Zero-waste, maximum impact: Treading a new path towards more sustainable booth design
Incorporating repurposed and reused elements, Alberto Caiola’s booth for furniture retailer Van Collection was a highlight of West Bund Art & Design’s 2021 edition in Shanghai. As well as highlighting the retailer’s commitment to sustainability, the presentation also amplified its creative flair through an innovative tribute to the venue’s fascinating history and important location.
Partition walls made from stacked cement bags guided visitors on a meandering path through the space. Arranged at varying heights, the barriers simultaneously opened and obscured guests’ views to create intrigue and entice fair-goers further into the booth. The make-shift material made reference to the venue’s historical function: a dome-shaped mixer that until 2009, stood at the heart of what was once Asia’s largest cement plant.
Industrial features were deliberately left in view to take full advantage of the juxtaposition between factory and furniture. Moreover, the decision to decline fair organizers’ offer of temporary walls to conceal these elements significantly reduced the booth’s waste footprint.
Rented only for the days of the design showcase, the cement bags contributed to a zero-waste booth. For the studio, the intervention highlights the need for incentivizing reuse over single use across the industry. “The challenge was to find a building materials supplier willing to work with us,” he explains. “Fortunately cement isn’t really susceptible to getting damaged, and our usage didn’t affect its future resale.” With the environment high on the global agenda, and at an event that coincided with 26th UN Climate Change Conference of the Parties (COP26), our design hopes to mark a move towards a more sustainable approach to industrial fairs and trade shows.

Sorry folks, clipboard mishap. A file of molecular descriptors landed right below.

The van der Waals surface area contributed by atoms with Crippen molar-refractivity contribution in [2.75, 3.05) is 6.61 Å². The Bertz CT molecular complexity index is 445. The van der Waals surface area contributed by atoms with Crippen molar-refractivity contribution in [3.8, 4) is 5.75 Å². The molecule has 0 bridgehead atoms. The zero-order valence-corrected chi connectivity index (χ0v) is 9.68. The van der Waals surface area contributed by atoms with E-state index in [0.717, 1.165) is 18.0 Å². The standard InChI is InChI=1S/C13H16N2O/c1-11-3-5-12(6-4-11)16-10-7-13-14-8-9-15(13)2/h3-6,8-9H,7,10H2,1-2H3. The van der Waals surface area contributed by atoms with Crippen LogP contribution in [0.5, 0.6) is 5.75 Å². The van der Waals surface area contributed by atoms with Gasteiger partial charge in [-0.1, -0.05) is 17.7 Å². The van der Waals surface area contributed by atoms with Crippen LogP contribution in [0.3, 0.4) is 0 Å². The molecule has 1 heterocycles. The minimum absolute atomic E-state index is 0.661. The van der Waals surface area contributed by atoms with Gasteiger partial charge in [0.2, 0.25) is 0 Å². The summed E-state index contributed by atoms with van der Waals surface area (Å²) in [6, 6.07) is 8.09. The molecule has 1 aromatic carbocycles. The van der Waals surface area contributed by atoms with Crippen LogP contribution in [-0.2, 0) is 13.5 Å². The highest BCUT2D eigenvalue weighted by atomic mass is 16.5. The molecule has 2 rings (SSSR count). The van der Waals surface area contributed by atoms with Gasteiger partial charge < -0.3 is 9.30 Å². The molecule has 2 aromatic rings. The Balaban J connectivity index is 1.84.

In what has now become a signature design feature for Van Collection, and reinforcing its eco-friendly credentials, the booth made smart reuse of illuminated floor tiles debuted earlier this year at Design Shanghai. Reconfigured for their new temporary setting, the tiles overturn expected conventions of display by lighting furniture not from above, but below. The resulting sensory effect is disarming thanks to an absence of shadows cast by either products or people.
Striking in its simplicity, Caiola’s design invited visitors to think differently – both about furniture, as well as trade fairs of this kind. Its atypical underfoot lighting made people as much of a focal point as objects, while its stacked walls offered a reflection on the booth’s storied setting, as well as the environmental responsibilities of the wider design industry.